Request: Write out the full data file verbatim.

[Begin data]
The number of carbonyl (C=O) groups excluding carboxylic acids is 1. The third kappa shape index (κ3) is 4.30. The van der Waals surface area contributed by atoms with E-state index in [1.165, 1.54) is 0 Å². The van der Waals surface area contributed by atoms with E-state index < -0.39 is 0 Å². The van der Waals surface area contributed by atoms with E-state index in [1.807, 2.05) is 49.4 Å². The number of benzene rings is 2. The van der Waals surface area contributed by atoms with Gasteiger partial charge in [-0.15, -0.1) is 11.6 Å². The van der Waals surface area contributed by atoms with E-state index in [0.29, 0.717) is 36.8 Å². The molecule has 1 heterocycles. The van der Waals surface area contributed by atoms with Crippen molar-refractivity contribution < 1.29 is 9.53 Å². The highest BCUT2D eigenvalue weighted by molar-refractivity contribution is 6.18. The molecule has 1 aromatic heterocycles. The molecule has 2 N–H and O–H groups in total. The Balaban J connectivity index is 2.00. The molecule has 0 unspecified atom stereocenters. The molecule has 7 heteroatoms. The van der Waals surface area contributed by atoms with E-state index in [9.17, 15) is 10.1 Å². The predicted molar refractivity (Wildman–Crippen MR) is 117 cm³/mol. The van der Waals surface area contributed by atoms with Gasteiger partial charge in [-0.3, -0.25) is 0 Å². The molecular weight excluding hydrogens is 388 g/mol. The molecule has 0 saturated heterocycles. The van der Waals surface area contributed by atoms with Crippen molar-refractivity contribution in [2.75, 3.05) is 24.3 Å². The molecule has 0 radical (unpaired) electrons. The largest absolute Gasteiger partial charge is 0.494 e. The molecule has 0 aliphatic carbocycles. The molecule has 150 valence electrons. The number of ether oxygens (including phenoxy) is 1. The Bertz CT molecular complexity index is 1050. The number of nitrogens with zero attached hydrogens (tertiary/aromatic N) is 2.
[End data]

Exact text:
The number of carbonyl (C=O) groups excluding carboxylic acids is 1. The third kappa shape index (κ3) is 4.30. The van der Waals surface area contributed by atoms with E-state index in [1.165, 1.54) is 0 Å². The van der Waals surface area contributed by atoms with E-state index < -0.39 is 0 Å². The van der Waals surface area contributed by atoms with E-state index in [1.807, 2.05) is 49.4 Å². The number of benzene rings is 2. The van der Waals surface area contributed by atoms with Gasteiger partial charge in [-0.15, -0.1) is 11.6 Å². The van der Waals surface area contributed by atoms with E-state index in [0.29, 0.717) is 36.8 Å². The molecule has 1 heterocycles. The van der Waals surface area contributed by atoms with Crippen molar-refractivity contribution < 1.29 is 9.53 Å². The highest BCUT2D eigenvalue weighted by molar-refractivity contribution is 6.18. The molecule has 1 aromatic heterocycles. The molecule has 2 N–H and O–H groups in total. The Balaban J connectivity index is 2.00. The molecule has 0 unspecified atom stereocenters. The molecule has 7 heteroatoms. The van der Waals surface area contributed by atoms with E-state index in [9.17, 15) is 10.1 Å². The predicted molar refractivity (Wildman–Crippen MR) is 117 cm³/mol. The van der Waals surface area contributed by atoms with Gasteiger partial charge in [-0.3, -0.25) is 0 Å². The molecular weight excluding hydrogens is 388 g/mol. The molecule has 0 saturated heterocycles. The van der Waals surface area contributed by atoms with Crippen molar-refractivity contribution in [2.75, 3.05) is 24.3 Å². The molecule has 0 radical (unpaired) electrons. The largest absolute Gasteiger partial charge is 0.494 e. The molecule has 0 aliphatic carbocycles. The molecule has 150 valence electrons. The number of ether oxygens (including phenoxy) is 1. The Bertz CT molecular complexity index is 1050. The number of nitrogens with zero attached hydrogens (tertiary/aromatic N) is 2.